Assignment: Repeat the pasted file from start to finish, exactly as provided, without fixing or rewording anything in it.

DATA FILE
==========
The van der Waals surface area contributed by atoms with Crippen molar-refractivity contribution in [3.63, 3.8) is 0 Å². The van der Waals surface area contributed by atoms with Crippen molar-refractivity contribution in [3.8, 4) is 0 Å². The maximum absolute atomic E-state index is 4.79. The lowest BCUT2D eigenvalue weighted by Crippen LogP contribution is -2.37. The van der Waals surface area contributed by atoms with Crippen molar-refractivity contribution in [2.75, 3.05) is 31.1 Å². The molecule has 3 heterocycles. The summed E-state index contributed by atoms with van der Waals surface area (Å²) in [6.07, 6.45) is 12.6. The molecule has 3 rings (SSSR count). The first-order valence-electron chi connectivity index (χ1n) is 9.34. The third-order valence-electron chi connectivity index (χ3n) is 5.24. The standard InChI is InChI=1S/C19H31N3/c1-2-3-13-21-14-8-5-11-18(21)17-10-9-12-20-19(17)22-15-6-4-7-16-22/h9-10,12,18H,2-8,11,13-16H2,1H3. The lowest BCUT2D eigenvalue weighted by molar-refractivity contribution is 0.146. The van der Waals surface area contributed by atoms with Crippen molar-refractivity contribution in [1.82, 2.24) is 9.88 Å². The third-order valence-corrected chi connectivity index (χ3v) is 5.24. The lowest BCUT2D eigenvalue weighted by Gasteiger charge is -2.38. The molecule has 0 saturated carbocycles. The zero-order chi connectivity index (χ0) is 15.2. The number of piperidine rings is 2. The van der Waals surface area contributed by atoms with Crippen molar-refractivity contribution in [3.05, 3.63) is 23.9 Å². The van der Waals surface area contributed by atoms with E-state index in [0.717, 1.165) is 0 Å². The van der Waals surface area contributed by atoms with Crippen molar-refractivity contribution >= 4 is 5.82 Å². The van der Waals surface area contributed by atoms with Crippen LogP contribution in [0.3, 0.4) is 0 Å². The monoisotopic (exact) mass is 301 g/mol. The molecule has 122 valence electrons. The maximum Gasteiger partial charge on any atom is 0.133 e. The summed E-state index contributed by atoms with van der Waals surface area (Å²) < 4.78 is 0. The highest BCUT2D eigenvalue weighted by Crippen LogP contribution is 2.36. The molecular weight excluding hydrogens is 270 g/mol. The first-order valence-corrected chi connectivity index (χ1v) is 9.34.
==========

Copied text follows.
The van der Waals surface area contributed by atoms with Crippen molar-refractivity contribution in [3.63, 3.8) is 0 Å². The van der Waals surface area contributed by atoms with Crippen molar-refractivity contribution in [3.8, 4) is 0 Å². The maximum absolute atomic E-state index is 4.79. The lowest BCUT2D eigenvalue weighted by Crippen LogP contribution is -2.37. The van der Waals surface area contributed by atoms with Crippen molar-refractivity contribution in [2.75, 3.05) is 31.1 Å². The molecule has 3 heterocycles. The summed E-state index contributed by atoms with van der Waals surface area (Å²) in [6.07, 6.45) is 12.6. The molecule has 3 rings (SSSR count). The first-order valence-electron chi connectivity index (χ1n) is 9.34. The third-order valence-electron chi connectivity index (χ3n) is 5.24. The standard InChI is InChI=1S/C19H31N3/c1-2-3-13-21-14-8-5-11-18(21)17-10-9-12-20-19(17)22-15-6-4-7-16-22/h9-10,12,18H,2-8,11,13-16H2,1H3. The lowest BCUT2D eigenvalue weighted by molar-refractivity contribution is 0.146. The van der Waals surface area contributed by atoms with Crippen molar-refractivity contribution in [1.82, 2.24) is 9.88 Å². The third-order valence-corrected chi connectivity index (χ3v) is 5.24. The lowest BCUT2D eigenvalue weighted by Gasteiger charge is -2.38. The molecule has 0 saturated carbocycles. The zero-order chi connectivity index (χ0) is 15.2. The number of piperidine rings is 2. The van der Waals surface area contributed by atoms with Crippen molar-refractivity contribution in [3.05, 3.63) is 23.9 Å². The van der Waals surface area contributed by atoms with E-state index in [0.717, 1.165) is 0 Å². The van der Waals surface area contributed by atoms with Crippen molar-refractivity contribution >= 4 is 5.82 Å². The van der Waals surface area contributed by atoms with Crippen LogP contribution in [0.3, 0.4) is 0 Å². The monoisotopic (exact) mass is 301 g/mol. The molecule has 122 valence electrons. The maximum Gasteiger partial charge on any atom is 0.133 e. The summed E-state index contributed by atoms with van der Waals surface area (Å²) < 4.78 is 0. The highest BCUT2D eigenvalue weighted by Crippen LogP contribution is 2.36. The molecular weight excluding hydrogens is 270 g/mol. The first-order valence-corrected chi connectivity index (χ1v) is 9.34.